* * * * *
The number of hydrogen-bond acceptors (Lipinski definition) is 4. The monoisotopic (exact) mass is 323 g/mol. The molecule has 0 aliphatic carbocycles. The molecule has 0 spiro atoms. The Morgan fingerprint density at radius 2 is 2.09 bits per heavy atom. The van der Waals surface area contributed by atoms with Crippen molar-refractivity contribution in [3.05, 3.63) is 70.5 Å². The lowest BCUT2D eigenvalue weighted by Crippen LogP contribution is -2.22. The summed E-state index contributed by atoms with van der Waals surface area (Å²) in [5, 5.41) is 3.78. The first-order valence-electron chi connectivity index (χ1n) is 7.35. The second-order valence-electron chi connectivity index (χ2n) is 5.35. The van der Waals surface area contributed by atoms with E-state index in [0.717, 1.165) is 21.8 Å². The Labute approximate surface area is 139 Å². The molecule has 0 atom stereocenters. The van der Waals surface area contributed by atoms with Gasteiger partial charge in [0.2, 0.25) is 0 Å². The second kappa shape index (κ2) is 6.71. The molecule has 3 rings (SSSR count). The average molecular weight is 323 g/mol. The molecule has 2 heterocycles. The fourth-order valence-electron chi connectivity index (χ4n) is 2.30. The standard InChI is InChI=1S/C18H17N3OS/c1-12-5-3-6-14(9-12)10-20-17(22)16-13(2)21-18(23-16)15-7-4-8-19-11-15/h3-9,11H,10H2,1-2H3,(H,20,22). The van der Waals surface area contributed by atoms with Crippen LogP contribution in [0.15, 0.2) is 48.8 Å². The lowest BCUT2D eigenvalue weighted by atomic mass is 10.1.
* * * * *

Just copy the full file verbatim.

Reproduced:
The number of hydrogen-bond acceptors (Lipinski definition) is 4. The monoisotopic (exact) mass is 323 g/mol. The molecule has 0 aliphatic carbocycles. The molecule has 0 spiro atoms. The Morgan fingerprint density at radius 2 is 2.09 bits per heavy atom. The van der Waals surface area contributed by atoms with Crippen molar-refractivity contribution in [3.05, 3.63) is 70.5 Å². The lowest BCUT2D eigenvalue weighted by Crippen LogP contribution is -2.22. The summed E-state index contributed by atoms with van der Waals surface area (Å²) in [5, 5.41) is 3.78. The first-order valence-electron chi connectivity index (χ1n) is 7.35. The second-order valence-electron chi connectivity index (χ2n) is 5.35. The van der Waals surface area contributed by atoms with E-state index in [0.717, 1.165) is 21.8 Å². The Labute approximate surface area is 139 Å². The molecule has 0 atom stereocenters. The van der Waals surface area contributed by atoms with Gasteiger partial charge in [0.2, 0.25) is 0 Å². The second kappa shape index (κ2) is 6.71. The molecule has 3 rings (SSSR count). The average molecular weight is 323 g/mol. The molecule has 2 heterocycles. The fourth-order valence-electron chi connectivity index (χ4n) is 2.30. The standard InChI is InChI=1S/C18H17N3OS/c1-12-5-3-6-14(9-12)10-20-17(22)16-13(2)21-18(23-16)15-7-4-8-19-11-15/h3-9,11H,10H2,1-2H3,(H,20,22). The van der Waals surface area contributed by atoms with Crippen LogP contribution in [0.15, 0.2) is 48.8 Å². The lowest BCUT2D eigenvalue weighted by atomic mass is 10.1.